New York's Best Pizza in Every Borough

Jason Feirman of I Dream of Pizza picks some favorite pizzas in each of New York's five boroughs.


New York City is a pizza lover's paradise. From 99 cent slices to upscale artisanal pies, there is something here for just about everyone. Although pizza has been inextricably linked with New York for decades, we are currently in the midst of a pizza boom like never before. And it’s showing no sign of slowing down. 

 

Some of the more notable places to open recently include Motorino, Pulino’s, Roberta’s, Keste, and Co. But there are dozens of other hidden gems that are churning out mouthwatering pies with just slightly less fanfare. Below, we’ll tell you about our favorite spots in each of the five boroughs. Some you may have been to, but hopefully you’ll discover at least one new place you can’t wait to check out.

 

THE BRONX: Zero Otto Nove

2357 Arthur Ave, Bronx, NY 10458-8103

(718) 220-1027

In the heart of The Bronx’s Italian enclave on Arthur Avenue you’ll find Zero Otto Nove, an Italian trattoria with an emphasis on pizza. Go all out and order something you might not normally see elsewhere like the La Cirilo ($14.95) – butternut squash puree, cream of truffle, mushrooms and fresh mozzarella. The restaurant’s name (translated as zero eight nine) is the area code for Salerno, Italy, where chef Roberto Paciullo is from. Thus, it’s no surprise that so much care was put into creating an authentic Italian ambience. Sitting in the middle of their sprawling dining room, it feels like you could be in Italy.

 

MANHATTAN: Artichoke

328 East 14th Street, New York, 10003

(212) 228-2004

This pizza shop opened in the East Village in the spring of 2008 and immediately began generating hour-long lines during all hours of the night. It’s no wonder the place has maintained its strong customer base more than two years later. Another location just opened in Chelsea and more are on the way. It’s the type of establishment that could put chains like Famiglia and Bravo out of business. Their thick slices are as filling as a meal and there are only four options: Margherita, Sicilian, Artichoke, and Crab. We suggest keeping things simple and going for a Margherita slice.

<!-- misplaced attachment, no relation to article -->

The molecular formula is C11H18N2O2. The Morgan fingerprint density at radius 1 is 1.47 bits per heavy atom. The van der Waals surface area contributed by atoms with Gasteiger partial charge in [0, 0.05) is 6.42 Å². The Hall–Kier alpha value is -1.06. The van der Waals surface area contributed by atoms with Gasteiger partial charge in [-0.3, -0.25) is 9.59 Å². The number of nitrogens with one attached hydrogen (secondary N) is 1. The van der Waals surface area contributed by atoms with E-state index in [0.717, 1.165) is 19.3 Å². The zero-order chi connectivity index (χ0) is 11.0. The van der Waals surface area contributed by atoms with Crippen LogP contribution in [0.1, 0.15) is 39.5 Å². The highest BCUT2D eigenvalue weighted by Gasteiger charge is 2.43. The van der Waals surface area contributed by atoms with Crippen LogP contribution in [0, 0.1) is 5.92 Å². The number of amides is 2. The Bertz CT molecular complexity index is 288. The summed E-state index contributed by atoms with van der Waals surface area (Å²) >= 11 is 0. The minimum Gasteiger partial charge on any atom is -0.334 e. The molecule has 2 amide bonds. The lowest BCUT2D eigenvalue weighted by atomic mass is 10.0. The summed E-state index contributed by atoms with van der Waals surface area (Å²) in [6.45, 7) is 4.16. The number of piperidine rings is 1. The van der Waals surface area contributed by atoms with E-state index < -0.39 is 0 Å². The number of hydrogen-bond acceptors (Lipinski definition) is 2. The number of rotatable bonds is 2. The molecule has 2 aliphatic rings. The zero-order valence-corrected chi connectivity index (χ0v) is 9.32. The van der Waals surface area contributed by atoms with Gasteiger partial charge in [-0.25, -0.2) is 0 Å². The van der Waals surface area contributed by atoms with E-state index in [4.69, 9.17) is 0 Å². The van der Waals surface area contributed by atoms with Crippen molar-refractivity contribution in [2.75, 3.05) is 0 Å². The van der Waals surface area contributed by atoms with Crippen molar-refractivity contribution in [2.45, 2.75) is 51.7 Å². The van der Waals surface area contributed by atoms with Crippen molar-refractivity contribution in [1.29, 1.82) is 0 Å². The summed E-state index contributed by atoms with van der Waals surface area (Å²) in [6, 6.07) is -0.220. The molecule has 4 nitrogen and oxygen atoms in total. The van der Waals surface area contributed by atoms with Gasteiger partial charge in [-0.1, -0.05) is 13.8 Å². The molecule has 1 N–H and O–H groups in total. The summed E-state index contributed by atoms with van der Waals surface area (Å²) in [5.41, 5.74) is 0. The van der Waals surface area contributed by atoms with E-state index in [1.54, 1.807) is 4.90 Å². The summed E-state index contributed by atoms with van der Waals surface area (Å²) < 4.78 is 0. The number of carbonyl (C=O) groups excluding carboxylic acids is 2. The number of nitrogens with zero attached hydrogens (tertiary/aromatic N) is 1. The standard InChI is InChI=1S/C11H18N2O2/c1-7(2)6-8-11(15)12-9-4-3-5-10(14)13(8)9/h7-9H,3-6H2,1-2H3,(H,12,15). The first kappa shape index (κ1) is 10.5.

QUEENS: Da Franco

1919 24th Ave, Astoria, NY 11102-3432

(718) 267-0010

Compared with the ever expanding pizza scene in Manhattan and Brooklyn, Queens is just a small pepper flake on the map. Yet a little known Italian restaurant in Astoria has been churning out some of the boroughs tastiest pizza since opening last year. Their expansive menu boasts nearly 20 pies, none of which cost more than $15.00. Owner Franco Spatola also runs Spatola Latticini – a small cheese factory that produces 4,000 pounds of fresh mozzarella each week. Expect only the freshest ingredients at Da Franco, which is just a short walk from Astoria Park.

 

BROOKLYN: Di Fara

1424 Avenue J, Brooklyn NY 11230

(718) 258-1367

The oven at this legendary pizza place is manned by Dom DeMarco. He opened the shop more than 50 years ago and has made every single pie since then. At any given time, it’s common to find patrons who live down the block rubbing arms with tourists from halfway across the world. Expect long waits, especially during evening hours. But spend your time marveling at the process behind each pie. Watching DeMarco is like watching an artist decorate blank canvases – one at a time. It’s difficult to engage in a serious discussion about pizza in New York City without paying this shop a visit.

 

STATEN ISLAND: Salvatore Of Soho

1880 Hylan Blvd, Staten Island, NY 10305-2113

(718) 979-7499

Located on the island's eastern shore, this pizza place has generated a loyal following since opening in late 2008. Their Neapolitan pies are cooked in a special coal-gas hybrid oven with a rotating stone disk and their mozzarella is made fresh daily with curd they buy from local dairy farms. Many locals have cut their allegiances to classic shops like Lee’s Tavern in favor of Salvatore Of Soho. If you haven’t been to Staten Island, there’s never been a better reason to hop on the ferry and see what the fuss is about.

 

To read more pizza coverage by Jason Feirman, visit I Dream of Pizza.


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